MORE GRIT WITH SINGER-SONGWRITER NADIA REID

July 25, 2017

This story originally appeared in the Black Lagoon Volume 2.

 

Photo: EBONY LAMB.

 

Almost two years after Nadia Reid’s 2015 debut, Listen to Formation, Look for the Signs, the Dunedin-based singer songwriter has quietly, yet decisively, raised the bar.

 

 

Her fine-as-filigree vocals are laid neatly next to and amongst guitar arrangements, sometimes soft, sometimes sonorous. And there’s more grit and gall in the girl this time round, a quiet confidence that subtly makes its mark.

 

 

The newfound fortitude came about while working on the latest record, which was a time of huge personal growth for Reid: “It was about me learning to sit with myself a bit better.” She also went through a relationship breakup, and a gained a better sense and appreciation that her music mattered: “The first record kinda surprisingly had quite an affect on a lot of people, which I didn’t anticipate at all.”

 

 

The pressure artists usually feel with the second album didn’t manifest for Reid, mostly something she didn’t pay much attention to. While the writing and recording process were largely the same - including band members and working with producer Ben Edwards – there was a different commercial reality for Preservation. “[Last time] I didn’t have label support,” she explains. “I’ve had to work really hard to get attention here in New Zealand; I couldn’t get NZ On Air funding for years, and was kind of banking on that. It meant I could only see so far. Now the world seems much smaller, and I have higher goals I guess.”

 

 

Reid’s sophomore effort is a luminous singer-songwriter folk album, imbued with strands of country and even some electronica (thanks to some savvy synth lines). This is in part due to Edwards’ guiding hand, but also an organic studio process. “Lots of it is Ben, but also just the band serving the song. It’s a collaborative thing working on an album.”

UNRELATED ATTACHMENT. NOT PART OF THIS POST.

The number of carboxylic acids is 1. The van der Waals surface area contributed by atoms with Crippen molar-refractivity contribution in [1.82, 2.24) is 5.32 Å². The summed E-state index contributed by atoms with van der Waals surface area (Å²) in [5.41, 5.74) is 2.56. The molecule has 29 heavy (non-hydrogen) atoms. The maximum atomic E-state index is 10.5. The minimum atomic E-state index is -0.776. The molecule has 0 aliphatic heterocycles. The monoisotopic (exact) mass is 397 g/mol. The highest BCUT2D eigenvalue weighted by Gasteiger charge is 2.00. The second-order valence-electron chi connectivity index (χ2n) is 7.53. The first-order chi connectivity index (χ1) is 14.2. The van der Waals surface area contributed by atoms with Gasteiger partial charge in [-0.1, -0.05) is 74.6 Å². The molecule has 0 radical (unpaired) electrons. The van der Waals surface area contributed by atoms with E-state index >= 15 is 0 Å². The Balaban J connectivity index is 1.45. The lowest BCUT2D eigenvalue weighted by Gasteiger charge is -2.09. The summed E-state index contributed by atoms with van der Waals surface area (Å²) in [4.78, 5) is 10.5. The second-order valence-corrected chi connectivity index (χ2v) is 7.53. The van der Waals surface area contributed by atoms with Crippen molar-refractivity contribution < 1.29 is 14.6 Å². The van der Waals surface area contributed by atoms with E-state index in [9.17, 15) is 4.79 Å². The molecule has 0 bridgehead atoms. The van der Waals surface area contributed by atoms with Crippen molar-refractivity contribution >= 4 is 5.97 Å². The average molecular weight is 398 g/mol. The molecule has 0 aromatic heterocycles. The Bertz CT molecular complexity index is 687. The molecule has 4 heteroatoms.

A warm-blanket-of-an-album, Reid shares stories of heartache, of looking for, and coming home. Underpinned by a wistful melancholy, there is also a sense of strength and defiance. And while the stories offer insight into Reid’s journey over the past two years, they are not strictly factual: “I like to keep the lines of what’s completely true and what is made up… I like to keep them blurred. I don’t need to give everything away”, she says with a hint of a smile, “and I want the songs to speak for themselves.”

 

 

Whatever elixir of truth of ficton she employs, there is something very genuine about the album. It’s something many listeners and reviewers connect with, something that also comes across in her live performances. And it’s a good balance for Reid: “I think the way I’m doing it now is something I can continue doing, and it actually gives me a lot of joy.” 

Title track ‘Preservation’ is a gentle caress, like someone coming up quietly and taking your hand. With sparse production, Reid’s harmonies rise and fall effortlessly. She describes the song as the most relevant to the album: “It’s not necessarily the song most people will like, or radios are gonna play. But it’s the most intimate and personal to me. It’s like I’m singing it about myself and for me, like a bit of a mantra.” Reid pauses, searching for the right word. “No. Not a mantra, but kinda like that.”